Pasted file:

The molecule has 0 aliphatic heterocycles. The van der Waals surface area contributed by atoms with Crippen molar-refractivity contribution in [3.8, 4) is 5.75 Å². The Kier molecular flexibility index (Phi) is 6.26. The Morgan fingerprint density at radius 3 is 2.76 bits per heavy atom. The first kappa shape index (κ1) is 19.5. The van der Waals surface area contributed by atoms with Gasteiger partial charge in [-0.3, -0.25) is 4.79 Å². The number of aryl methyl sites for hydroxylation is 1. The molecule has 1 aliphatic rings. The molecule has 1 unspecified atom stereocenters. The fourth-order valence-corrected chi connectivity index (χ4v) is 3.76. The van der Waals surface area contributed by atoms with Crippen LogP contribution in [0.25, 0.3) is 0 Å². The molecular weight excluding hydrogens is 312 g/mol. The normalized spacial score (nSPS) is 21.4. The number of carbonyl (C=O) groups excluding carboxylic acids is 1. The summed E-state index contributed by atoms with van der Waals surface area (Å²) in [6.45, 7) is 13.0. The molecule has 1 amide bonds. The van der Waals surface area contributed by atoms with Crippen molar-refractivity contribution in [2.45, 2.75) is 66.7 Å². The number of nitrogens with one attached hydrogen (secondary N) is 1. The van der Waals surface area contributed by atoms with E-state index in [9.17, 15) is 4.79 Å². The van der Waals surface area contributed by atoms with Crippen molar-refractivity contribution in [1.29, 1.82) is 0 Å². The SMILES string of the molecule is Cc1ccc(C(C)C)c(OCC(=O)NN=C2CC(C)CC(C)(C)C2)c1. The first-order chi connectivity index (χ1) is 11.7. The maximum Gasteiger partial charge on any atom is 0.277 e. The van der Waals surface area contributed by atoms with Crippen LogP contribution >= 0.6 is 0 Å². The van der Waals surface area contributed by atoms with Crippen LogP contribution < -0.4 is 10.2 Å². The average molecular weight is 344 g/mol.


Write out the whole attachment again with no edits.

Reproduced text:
The molecule has 0 aliphatic heterocycles. The van der Waals surface area contributed by atoms with Crippen molar-refractivity contribution in [3.8, 4) is 5.75 Å². The Kier molecular flexibility index (Phi) is 6.26. The Morgan fingerprint density at radius 3 is 2.76 bits per heavy atom. The first kappa shape index (κ1) is 19.5. The van der Waals surface area contributed by atoms with Gasteiger partial charge in [-0.3, -0.25) is 4.79 Å². The number of aryl methyl sites for hydroxylation is 1. The molecule has 1 aliphatic rings. The molecule has 1 unspecified atom stereocenters. The fourth-order valence-corrected chi connectivity index (χ4v) is 3.76. The van der Waals surface area contributed by atoms with Crippen LogP contribution in [0.25, 0.3) is 0 Å². The molecular weight excluding hydrogens is 312 g/mol. The normalized spacial score (nSPS) is 21.4. The number of carbonyl (C=O) groups excluding carboxylic acids is 1. The summed E-state index contributed by atoms with van der Waals surface area (Å²) in [6.45, 7) is 13.0. The molecule has 1 amide bonds. The van der Waals surface area contributed by atoms with Crippen molar-refractivity contribution in [2.45, 2.75) is 66.7 Å². The number of nitrogens with one attached hydrogen (secondary N) is 1. The van der Waals surface area contributed by atoms with E-state index in [9.17, 15) is 4.79 Å². The van der Waals surface area contributed by atoms with Crippen molar-refractivity contribution in [1.29, 1.82) is 0 Å². The SMILES string of the molecule is Cc1ccc(C(C)C)c(OCC(=O)NN=C2CC(C)CC(C)(C)C2)c1. The first-order chi connectivity index (χ1) is 11.7. The maximum Gasteiger partial charge on any atom is 0.277 e. The van der Waals surface area contributed by atoms with Crippen LogP contribution >= 0.6 is 0 Å². The van der Waals surface area contributed by atoms with Crippen LogP contribution < -0.4 is 10.2 Å². The average molecular weight is 344 g/mol.